People • Community
3 Things I Wish I Knew About Front-Of-House Salon Management Before I Started
Aug.25,2021By Shanalie Wijesinghe
Ever wondered what it’s like behind the scenes at a top salon? Our Director of Education, Shanalie Wijesinghe pulls back the curtain in her latest LinkedIn article, which we've republished below.
It’s the beginning of your shift, but as you walk through the doors a client is already waiting at the front desk. You notice the display case is running low on your best-selling product, and there’s a note that a stylist is out sick, so you’ll need to reschedule their appointments. And the phone is ringing.
If you’ve ever worked as a manager in the service industry, this probably sounds like just another day in the life. From open to close, you’ve got clients to please, staff to manage, and on top of everything else you have revenue goals to hit. Whether you’re selling coffee, facials, or hair treatments, the stakes are high and sales cycles happen in real-time.
Front-of-house (FOH) salon management is not for the faint of heart. It’s a fast-paced interdisciplinary role, best suited to career-minded folks who want to learn the ins and outs of a business. I started my career working FOH at Sally Hershberger and BENJAMIN, two upscale salons here in LA. There are a few things I wish I’d known heading into the job, and I’d like to share what I’ve learned with you.
Lesson #1: Roll out the red carpet from the jump
Salon management requires you to be unusually self-possessed, amiable, and confident in dealing with clients. If you’re applying for a FOH role, that starts in the interview. Treat the Salon Director like you would a client. It’s all in the details: Look them in the eye, ask about their vision for the business, and make it clear you appreciate their time. If you show up with coffee, bring one for them too. If you’re debating wearing a t-shirt or a 3-piece suit, go big.
If you’re already in the salon management position, consider how to make that red carpet service scalable. Build processes — not people! Create a system that can be replicated. Give your staff a consistent script for describing services or handling sticky situations. You want clients to receive consistent treatment even if a junior receptionist answers the phone.
Lesson #2: Get it out of your head, and into a notebook
When I first started in client management, I was glued to a notebook. I kept a record of everything, and soon this practice earned me trust within the business. I became a go-to resource, known for my attention to detail. But to be honest, the secret was really simple — I just knew to trust pen and paper over my own memory.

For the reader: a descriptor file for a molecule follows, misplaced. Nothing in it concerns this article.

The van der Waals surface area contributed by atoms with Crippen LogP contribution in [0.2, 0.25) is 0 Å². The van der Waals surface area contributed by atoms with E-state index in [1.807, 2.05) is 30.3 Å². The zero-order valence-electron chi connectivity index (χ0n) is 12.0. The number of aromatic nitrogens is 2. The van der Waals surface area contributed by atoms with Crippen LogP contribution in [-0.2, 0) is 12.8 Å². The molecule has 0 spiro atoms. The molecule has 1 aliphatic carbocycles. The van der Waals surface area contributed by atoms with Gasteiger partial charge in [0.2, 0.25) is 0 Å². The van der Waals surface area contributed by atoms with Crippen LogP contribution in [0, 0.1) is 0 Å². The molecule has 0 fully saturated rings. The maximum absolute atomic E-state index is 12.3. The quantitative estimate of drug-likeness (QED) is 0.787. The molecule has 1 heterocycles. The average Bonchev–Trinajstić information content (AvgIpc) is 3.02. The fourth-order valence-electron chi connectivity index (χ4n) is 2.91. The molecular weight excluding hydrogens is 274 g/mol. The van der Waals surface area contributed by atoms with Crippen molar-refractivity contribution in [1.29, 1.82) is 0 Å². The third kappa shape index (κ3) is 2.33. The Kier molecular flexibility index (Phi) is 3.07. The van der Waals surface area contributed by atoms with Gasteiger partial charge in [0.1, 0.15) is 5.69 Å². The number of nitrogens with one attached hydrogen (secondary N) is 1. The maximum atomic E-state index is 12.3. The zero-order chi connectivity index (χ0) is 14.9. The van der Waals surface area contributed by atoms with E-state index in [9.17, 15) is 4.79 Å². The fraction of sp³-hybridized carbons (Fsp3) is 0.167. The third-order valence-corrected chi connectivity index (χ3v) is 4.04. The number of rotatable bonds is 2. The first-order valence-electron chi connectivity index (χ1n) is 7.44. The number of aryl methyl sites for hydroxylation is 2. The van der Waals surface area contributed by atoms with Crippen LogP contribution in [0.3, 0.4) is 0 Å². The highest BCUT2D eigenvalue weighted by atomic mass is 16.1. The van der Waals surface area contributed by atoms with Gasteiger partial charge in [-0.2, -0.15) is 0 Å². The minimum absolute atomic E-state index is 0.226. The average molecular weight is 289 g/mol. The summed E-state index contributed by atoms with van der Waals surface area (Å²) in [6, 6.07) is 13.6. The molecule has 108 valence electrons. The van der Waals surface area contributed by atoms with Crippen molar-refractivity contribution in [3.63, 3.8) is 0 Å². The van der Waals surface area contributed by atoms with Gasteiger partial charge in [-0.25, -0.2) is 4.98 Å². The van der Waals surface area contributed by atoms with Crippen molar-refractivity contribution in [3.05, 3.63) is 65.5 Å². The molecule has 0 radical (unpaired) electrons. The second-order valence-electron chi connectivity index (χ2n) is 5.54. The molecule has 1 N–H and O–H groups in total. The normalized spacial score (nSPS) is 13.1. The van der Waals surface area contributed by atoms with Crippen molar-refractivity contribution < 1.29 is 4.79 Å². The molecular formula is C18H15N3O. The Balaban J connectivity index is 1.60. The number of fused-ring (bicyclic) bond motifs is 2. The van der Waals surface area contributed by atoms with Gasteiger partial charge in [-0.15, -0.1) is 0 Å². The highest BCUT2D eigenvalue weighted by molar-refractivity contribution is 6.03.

Early on when you’re answering phones and running around, I’d recommend keeping a physical notebook. But there are also a ton of digital tools that make life easier. For example in the Boulevard dashboard, there’s a place for appointment notes, client notes, and scheduling notes. That digital record means that any staff member can get details about a particular situation or learn how to work with a challenging client.
The sooner you admit your memory is fallible, the better, because in this role, mistakes impact stylists’ earnings. If there’s a financial impact, you can always expect an emotional reaction. Something as simple as a dropped appointment could cause a domino effect, causing client frustration and internal beef, even leading to a damaging review.
Lesson #3: Embrace accountability (even if it hurts)
In a FOH role, proper communication is everything — even when you’re delivering bad news. Ideally, if you’re providing top-notch service and paying attention to details, this won’t happen too often. But every once in a while, things will go wrong: maybe a junior receptionist missed a step in the booking process, or the hot water heater broke down. When things fall through the cracks (or just plain fall apart) accountability is always the shortest path to resolution.
Early on in my FOH management days, I accidentally closed the booking window before confirming an appointment. A few hours later, another client booked the same appointment slot. When both clients showed up the next day expecting service, I had only one recourse. I had to apologize to both of them for my error and work with my team to make adjustments to accommodate them. In this case, I was incredibly lucky because I’d built trusting relationships with the service providers I worked alongside. Not only did they go out of their way to fit both appointments in, but they also vouched for me, telling the clients that this was a rare mistake. In the end, my accountability actually strengthened these relationships.
I hope what I’ve shared is helpful in your FOH management journey. If you’ve already been in the role for a while, please share your own tips and thoughts in the comments! I’d love to hear your stories.
View Shanalie's article on LinkedIn to share, link, and comment!